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Police In Georgia Tried To Disperse Young Protesters With Sirens But They Just Raved To Them

"We go to the nightclubs for gas and sirens, you morons."

Thousands of protesters took to the street after Georgia’s parliament approved a draft bill requiring non-governmental agencies that receive 20% of funding from abroad to register as “foreign agents” on Tuesday March 7.

The draft bill was allegedly modeled behind a Russian law passed in 2012, which allowed the Russian government to start a crackdown on free speech.

During the large-scale demonstrations against the :Russian-like” law, police used high-frequency sounds to disperse the crowd, but protesters were unfazed and danced instead.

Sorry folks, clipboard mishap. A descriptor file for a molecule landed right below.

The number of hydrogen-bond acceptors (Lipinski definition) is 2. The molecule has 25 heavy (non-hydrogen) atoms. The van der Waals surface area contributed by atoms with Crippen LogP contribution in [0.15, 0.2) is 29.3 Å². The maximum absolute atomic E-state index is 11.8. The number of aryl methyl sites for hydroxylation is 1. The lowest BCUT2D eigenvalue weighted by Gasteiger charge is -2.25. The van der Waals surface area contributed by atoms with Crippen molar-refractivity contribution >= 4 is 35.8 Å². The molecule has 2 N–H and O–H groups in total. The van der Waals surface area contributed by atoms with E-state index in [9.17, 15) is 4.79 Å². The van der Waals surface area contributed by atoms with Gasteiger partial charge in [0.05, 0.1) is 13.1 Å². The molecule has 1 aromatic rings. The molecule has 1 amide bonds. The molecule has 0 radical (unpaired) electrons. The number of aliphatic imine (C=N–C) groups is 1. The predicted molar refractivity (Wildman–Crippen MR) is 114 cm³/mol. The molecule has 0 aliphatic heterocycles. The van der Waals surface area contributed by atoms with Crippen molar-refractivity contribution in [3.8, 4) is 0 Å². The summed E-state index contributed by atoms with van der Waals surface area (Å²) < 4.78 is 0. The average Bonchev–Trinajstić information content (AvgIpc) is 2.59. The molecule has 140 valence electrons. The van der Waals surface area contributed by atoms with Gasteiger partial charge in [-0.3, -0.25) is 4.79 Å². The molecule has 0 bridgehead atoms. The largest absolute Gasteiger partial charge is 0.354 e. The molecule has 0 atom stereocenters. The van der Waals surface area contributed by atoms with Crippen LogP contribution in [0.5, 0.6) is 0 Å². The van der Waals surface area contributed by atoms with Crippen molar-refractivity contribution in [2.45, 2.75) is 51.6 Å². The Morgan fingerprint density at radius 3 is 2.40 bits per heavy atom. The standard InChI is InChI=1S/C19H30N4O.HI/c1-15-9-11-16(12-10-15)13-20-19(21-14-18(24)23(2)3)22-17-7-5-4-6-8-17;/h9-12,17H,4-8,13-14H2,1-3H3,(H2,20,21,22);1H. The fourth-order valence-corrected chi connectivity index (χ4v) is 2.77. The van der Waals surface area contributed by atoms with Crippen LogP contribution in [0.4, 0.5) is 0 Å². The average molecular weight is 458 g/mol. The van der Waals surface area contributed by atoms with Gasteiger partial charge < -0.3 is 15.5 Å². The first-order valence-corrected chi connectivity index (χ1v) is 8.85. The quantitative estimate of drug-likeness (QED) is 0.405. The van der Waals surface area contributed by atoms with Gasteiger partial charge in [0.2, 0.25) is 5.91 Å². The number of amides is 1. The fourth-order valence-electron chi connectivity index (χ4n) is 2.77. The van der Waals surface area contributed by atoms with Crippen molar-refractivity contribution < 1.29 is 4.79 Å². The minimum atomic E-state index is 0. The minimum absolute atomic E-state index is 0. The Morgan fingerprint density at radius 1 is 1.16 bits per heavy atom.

Opponents also criticized the law will be a hurdle for the country to obtain EU membership.

Protestors in the country’s capital, Tbilisi, were heard chanting, “No to the Russian law,” according to the Guardian.

Videos shared on social media showed police officers using tear gas and water cannons on protestors.

Georgian officers also used high-frequency sirens, but young protesters remained in place.

“We go to the nightclubs for gas and sirens, you morons,” one protestor said, according to a tweet.

Followed by two nights of large scale protests in Tbilisi, the government announced it would permanently withdraw the bill on Thursday.

β€œThe protest was against what people called a Russian law, but it was also against the Russian government,” Georgian politics professor, Ghia Nodia, said according to the New York Times.

The opposition of the current Georgian government has criticized the party for its deep ties with Russia.

Although the government has not openly backed Russia’s invasion of Ukraine, it has yet to impose sanctions against Russia like other countries.

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